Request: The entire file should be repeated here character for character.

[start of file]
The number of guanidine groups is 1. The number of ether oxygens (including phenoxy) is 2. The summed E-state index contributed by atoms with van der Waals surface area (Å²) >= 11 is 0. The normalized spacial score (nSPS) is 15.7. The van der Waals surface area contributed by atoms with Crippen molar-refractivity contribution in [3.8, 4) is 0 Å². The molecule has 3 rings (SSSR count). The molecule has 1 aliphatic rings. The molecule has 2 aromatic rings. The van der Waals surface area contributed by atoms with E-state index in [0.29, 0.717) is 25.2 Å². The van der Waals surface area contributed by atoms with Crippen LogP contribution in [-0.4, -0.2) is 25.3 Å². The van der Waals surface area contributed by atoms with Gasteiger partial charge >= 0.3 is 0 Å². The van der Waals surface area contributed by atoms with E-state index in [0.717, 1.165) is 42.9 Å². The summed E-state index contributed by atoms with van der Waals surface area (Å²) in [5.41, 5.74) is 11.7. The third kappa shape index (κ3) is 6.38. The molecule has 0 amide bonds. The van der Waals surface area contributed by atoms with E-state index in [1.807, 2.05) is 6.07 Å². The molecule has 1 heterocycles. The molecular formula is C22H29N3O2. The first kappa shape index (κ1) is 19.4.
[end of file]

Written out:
The number of guanidine groups is 1. The number of ether oxygens (including phenoxy) is 2. The summed E-state index contributed by atoms with van der Waals surface area (Å²) >= 11 is 0. The normalized spacial score (nSPS) is 15.7. The van der Waals surface area contributed by atoms with Crippen molar-refractivity contribution in [3.8, 4) is 0 Å². The molecule has 3 rings (SSSR count). The molecule has 1 aliphatic rings. The molecule has 2 aromatic rings. The van der Waals surface area contributed by atoms with E-state index in [0.29, 0.717) is 25.2 Å². The van der Waals surface area contributed by atoms with Crippen LogP contribution in [-0.4, -0.2) is 25.3 Å². The van der Waals surface area contributed by atoms with Gasteiger partial charge >= 0.3 is 0 Å². The van der Waals surface area contributed by atoms with E-state index in [0.717, 1.165) is 42.9 Å². The summed E-state index contributed by atoms with van der Waals surface area (Å²) in [5.41, 5.74) is 11.7. The third kappa shape index (κ3) is 6.38. The molecule has 0 amide bonds. The van der Waals surface area contributed by atoms with E-state index in [1.807, 2.05) is 6.07 Å². The molecule has 1 heterocycles. The molecular formula is C22H29N3O2. The first kappa shape index (κ1) is 19.4.